Stepping into its fourth year, the Feminism & Co. lecture series at the Museum of Contemporary Art in Denver has touched on topics ranging from female bodybuilding to polyamorous relationships, all in an effort to engage conversation about feminism and gender roles within non-traditional topic pairings. In advance of tonight's program, "Toys & Tupperware," Gillian Silverman, co-organizer and Director of the Women's and Gender Studies Program at the University of Colorado Denver, talked with Westword about the series' inception and what the engagements hope to accomplish.
Westword (Bree Davies): When and how did Feminism & Co. begin? Gillian Silverman: This is our fourth year of programming. Our first two years were at The Lab at Belmar, and once The Lab merged with the MCA, we began our programming there. I co-direct Feminism & Co. with Elissa Auther, a Professor of visual studies and art history at UCCS. Both of us had interest in feminism and gender studies and had been doing research and scholarship on them, but also feeling like we wanted to reach a broader audience. It really came out of conversations we were having about the relevance of issues relating to women and gender, and the need to have a venue where people could talk about it. The Lab, at the time, and now the MCA, felt like the perfect venues for that, because they do a lot of eclectic programming, and so much of their vision involving museums and art has to do with incorporation of the everyday.
WW: How do you choose the topics for each event? GS: Part of what we're interested in doing is having disparate personalities speak about topics relating to women and gender, but not people who would necessarily be in the same room together. For example, a while back we did a program called "Muscle," where we were interested in questions of power and women's relationships to power. We had a professional body builder speak about her exercise routine and her competitive history in bodybuilding. We paired her with the executive director of the Latina Initiative -- which of course is a very different way of thinking about power. You wouldn't necessarily have communication forged between a professional body builder and the director of the Latina Initiative, right? So it was kind of this way of trying to have different voices in on a conversation about what constitutes female power and the potential pitfalls of that.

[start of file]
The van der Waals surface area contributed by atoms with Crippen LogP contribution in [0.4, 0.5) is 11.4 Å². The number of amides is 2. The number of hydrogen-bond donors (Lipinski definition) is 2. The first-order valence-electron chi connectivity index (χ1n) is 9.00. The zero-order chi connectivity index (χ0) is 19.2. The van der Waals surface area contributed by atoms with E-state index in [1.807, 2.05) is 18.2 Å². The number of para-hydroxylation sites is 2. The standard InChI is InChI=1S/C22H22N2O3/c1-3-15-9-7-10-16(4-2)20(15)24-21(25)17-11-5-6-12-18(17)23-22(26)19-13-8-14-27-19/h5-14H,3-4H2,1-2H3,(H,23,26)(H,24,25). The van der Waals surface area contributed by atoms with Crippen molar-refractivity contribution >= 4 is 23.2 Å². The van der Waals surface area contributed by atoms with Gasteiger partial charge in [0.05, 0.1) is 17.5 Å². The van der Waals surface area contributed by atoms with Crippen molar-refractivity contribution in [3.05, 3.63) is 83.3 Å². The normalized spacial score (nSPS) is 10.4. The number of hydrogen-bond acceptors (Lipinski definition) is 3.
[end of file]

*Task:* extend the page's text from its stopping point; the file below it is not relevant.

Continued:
If you like this story, consider signing up for our email newsletters.
SHOW ME HOW
You have successfully signed up for your selected newsletter(s) - please keep an eye on your mailbox, we're movin' in!
Sometimes the synergy works, and sometimes it feels less successful. But what we're trying to do is start a dynamic conversation by getting at a topic from multiple angles. The easiest way for us to do that is to cull from different worlds -- The world of visual arts, the university world, the world of non-profits and public policy.
WW: Tonight's program is called "Toys & Tupperware." How did this pairing come together? GS: Almost every year we have some sort of program on women and work -- to us, it is an important and inexhaustible topic. These parties -- Tupperware and Passion parties -- are events that really get excluded from the sociology of labor and the history of women's work. They aren't usually talked about, in part because they are understood to be "parties," which means they are associated with leisure. Also, because these parties take place in the home, they are often overlooked. But it is a multi-million dollar industry and women are at the forefront of it. Many of them are home-based, and they are attractive to women because they can fit them into a busy schedule, which might involve work and kids. We were interested in this phenomenon, and did some research to find people who are recognized leaders in their field. They will speak on both the history of Tupperware and Passion Parties and their own success in the business and their relationship to work.
It is interesting thinking about how these multi-level marketing campaigns function, not just along economic lines, but also in things developing like friendship networks and intimacies between women. The more we explored these Tupperware and Passion parties, the more we realized that this was a rich topic for discussion. So in addition to having experts on these topics -- self-proclaimed "Tupperware Lady" Joannie Flynn and Passion Party host Kirsten McKay -- we are also having a sociologist, Susan Williams, who has written a book on women's home-based entrepreneurial ventures, talk about what these kinds of enterprises do for women. Although there's going to be a shopping element to the program, there will also still be the critical element.